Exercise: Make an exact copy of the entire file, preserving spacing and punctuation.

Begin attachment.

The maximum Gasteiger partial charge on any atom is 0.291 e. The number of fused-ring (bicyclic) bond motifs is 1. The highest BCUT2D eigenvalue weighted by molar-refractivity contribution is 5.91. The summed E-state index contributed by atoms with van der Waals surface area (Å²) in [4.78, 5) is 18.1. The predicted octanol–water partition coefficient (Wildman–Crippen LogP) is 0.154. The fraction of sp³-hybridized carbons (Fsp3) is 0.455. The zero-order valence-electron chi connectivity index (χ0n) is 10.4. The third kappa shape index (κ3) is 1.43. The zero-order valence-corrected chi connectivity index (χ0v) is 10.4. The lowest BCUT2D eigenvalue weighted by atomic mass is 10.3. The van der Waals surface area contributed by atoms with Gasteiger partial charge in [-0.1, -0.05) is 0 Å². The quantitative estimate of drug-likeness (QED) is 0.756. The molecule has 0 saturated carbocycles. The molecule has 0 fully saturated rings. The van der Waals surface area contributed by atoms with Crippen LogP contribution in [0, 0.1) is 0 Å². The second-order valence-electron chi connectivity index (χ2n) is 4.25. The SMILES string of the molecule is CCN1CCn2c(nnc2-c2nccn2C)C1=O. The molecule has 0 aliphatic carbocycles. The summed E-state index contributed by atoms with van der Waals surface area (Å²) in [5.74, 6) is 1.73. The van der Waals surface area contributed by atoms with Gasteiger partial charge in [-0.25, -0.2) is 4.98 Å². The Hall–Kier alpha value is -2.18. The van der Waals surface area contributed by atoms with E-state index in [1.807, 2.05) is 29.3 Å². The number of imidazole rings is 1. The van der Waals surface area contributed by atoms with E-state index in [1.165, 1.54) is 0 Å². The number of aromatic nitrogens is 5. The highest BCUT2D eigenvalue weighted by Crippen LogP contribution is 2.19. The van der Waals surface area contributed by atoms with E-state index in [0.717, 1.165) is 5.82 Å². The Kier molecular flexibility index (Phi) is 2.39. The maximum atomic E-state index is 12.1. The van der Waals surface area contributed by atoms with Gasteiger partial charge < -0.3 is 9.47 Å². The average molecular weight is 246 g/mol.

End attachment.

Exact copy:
The maximum Gasteiger partial charge on any atom is 0.291 e. The number of fused-ring (bicyclic) bond motifs is 1. The highest BCUT2D eigenvalue weighted by molar-refractivity contribution is 5.91. The summed E-state index contributed by atoms with van der Waals surface area (Å²) in [4.78, 5) is 18.1. The predicted octanol–water partition coefficient (Wildman–Crippen LogP) is 0.154. The fraction of sp³-hybridized carbons (Fsp3) is 0.455. The zero-order valence-electron chi connectivity index (χ0n) is 10.4. The third kappa shape index (κ3) is 1.43. The zero-order valence-corrected chi connectivity index (χ0v) is 10.4. The lowest BCUT2D eigenvalue weighted by atomic mass is 10.3. The van der Waals surface area contributed by atoms with Gasteiger partial charge in [-0.1, -0.05) is 0 Å². The quantitative estimate of drug-likeness (QED) is 0.756. The molecule has 0 saturated carbocycles. The molecule has 0 fully saturated rings. The van der Waals surface area contributed by atoms with Crippen LogP contribution in [0, 0.1) is 0 Å². The second-order valence-electron chi connectivity index (χ2n) is 4.25. The SMILES string of the molecule is CCN1CCn2c(nnc2-c2nccn2C)C1=O. The molecule has 0 aliphatic carbocycles. The summed E-state index contributed by atoms with van der Waals surface area (Å²) in [5.74, 6) is 1.73. The van der Waals surface area contributed by atoms with Gasteiger partial charge in [-0.25, -0.2) is 4.98 Å². The Hall–Kier alpha value is -2.18. The van der Waals surface area contributed by atoms with E-state index in [1.807, 2.05) is 29.3 Å². The number of imidazole rings is 1. The van der Waals surface area contributed by atoms with E-state index in [1.165, 1.54) is 0 Å². The number of aromatic nitrogens is 5. The highest BCUT2D eigenvalue weighted by Crippen LogP contribution is 2.19. The van der Waals surface area contributed by atoms with E-state index in [0.717, 1.165) is 5.82 Å². The Kier molecular flexibility index (Phi) is 2.39. The maximum atomic E-state index is 12.1. The van der Waals surface area contributed by atoms with Gasteiger partial charge < -0.3 is 9.47 Å². The average molecular weight is 246 g/mol.